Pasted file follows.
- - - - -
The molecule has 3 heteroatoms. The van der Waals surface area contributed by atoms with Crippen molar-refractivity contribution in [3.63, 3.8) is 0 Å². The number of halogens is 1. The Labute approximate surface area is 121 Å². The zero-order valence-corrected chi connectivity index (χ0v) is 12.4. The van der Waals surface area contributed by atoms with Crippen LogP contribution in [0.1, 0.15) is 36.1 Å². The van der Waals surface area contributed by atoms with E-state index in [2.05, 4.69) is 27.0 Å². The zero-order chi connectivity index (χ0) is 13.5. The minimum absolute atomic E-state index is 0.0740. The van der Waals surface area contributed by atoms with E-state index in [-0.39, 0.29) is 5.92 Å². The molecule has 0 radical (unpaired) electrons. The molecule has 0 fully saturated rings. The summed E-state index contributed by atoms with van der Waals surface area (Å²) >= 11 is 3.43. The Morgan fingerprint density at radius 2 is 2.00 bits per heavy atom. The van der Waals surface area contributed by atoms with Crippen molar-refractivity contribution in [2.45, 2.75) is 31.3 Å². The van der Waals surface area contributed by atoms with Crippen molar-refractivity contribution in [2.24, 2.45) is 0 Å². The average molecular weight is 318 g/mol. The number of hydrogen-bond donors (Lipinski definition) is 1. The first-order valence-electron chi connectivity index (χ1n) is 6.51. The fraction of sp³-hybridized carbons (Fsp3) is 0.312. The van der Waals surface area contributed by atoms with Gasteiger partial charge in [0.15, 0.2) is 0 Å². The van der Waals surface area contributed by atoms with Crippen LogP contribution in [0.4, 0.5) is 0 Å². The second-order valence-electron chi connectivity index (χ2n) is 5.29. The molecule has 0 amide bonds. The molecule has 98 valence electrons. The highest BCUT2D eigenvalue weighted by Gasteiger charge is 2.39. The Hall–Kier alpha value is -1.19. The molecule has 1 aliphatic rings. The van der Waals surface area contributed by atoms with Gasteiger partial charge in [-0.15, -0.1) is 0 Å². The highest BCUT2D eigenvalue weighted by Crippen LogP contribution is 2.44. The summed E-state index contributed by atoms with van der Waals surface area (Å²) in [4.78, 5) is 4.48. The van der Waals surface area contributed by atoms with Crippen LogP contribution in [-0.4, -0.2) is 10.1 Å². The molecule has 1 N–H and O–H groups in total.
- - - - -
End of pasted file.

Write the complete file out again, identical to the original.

The molecule has 3 heteroatoms. The van der Waals surface area contributed by atoms with Crippen molar-refractivity contribution in [3.63, 3.8) is 0 Å². The number of halogens is 1. The Labute approximate surface area is 121 Å². The zero-order valence-corrected chi connectivity index (χ0v) is 12.4. The van der Waals surface area contributed by atoms with Crippen LogP contribution in [0.1, 0.15) is 36.1 Å². The van der Waals surface area contributed by atoms with E-state index in [2.05, 4.69) is 27.0 Å². The zero-order chi connectivity index (χ0) is 13.5. The minimum absolute atomic E-state index is 0.0740. The van der Waals surface area contributed by atoms with E-state index in [-0.39, 0.29) is 5.92 Å². The molecule has 0 radical (unpaired) electrons. The molecule has 0 fully saturated rings. The summed E-state index contributed by atoms with van der Waals surface area (Å²) >= 11 is 3.43. The Morgan fingerprint density at radius 2 is 2.00 bits per heavy atom. The van der Waals surface area contributed by atoms with Crippen molar-refractivity contribution in [2.45, 2.75) is 31.3 Å². The van der Waals surface area contributed by atoms with Crippen molar-refractivity contribution in [2.24, 2.45) is 0 Å². The average molecular weight is 318 g/mol. The number of hydrogen-bond donors (Lipinski definition) is 1. The first-order valence-electron chi connectivity index (χ1n) is 6.51. The fraction of sp³-hybridized carbons (Fsp3) is 0.312. The van der Waals surface area contributed by atoms with Gasteiger partial charge in [0.15, 0.2) is 0 Å². The van der Waals surface area contributed by atoms with Crippen LogP contribution in [0.4, 0.5) is 0 Å². The second-order valence-electron chi connectivity index (χ2n) is 5.29. The molecule has 0 amide bonds. The molecule has 98 valence electrons. The highest BCUT2D eigenvalue weighted by Gasteiger charge is 2.39. The Hall–Kier alpha value is -1.19. The molecule has 1 aliphatic rings. The van der Waals surface area contributed by atoms with Gasteiger partial charge in [-0.15, -0.1) is 0 Å². The highest BCUT2D eigenvalue weighted by Crippen LogP contribution is 2.44. The summed E-state index contributed by atoms with van der Waals surface area (Å²) in [4.78, 5) is 4.48. The van der Waals surface area contributed by atoms with Crippen LogP contribution in [-0.4, -0.2) is 10.1 Å². The molecule has 1 N–H and O–H groups in total.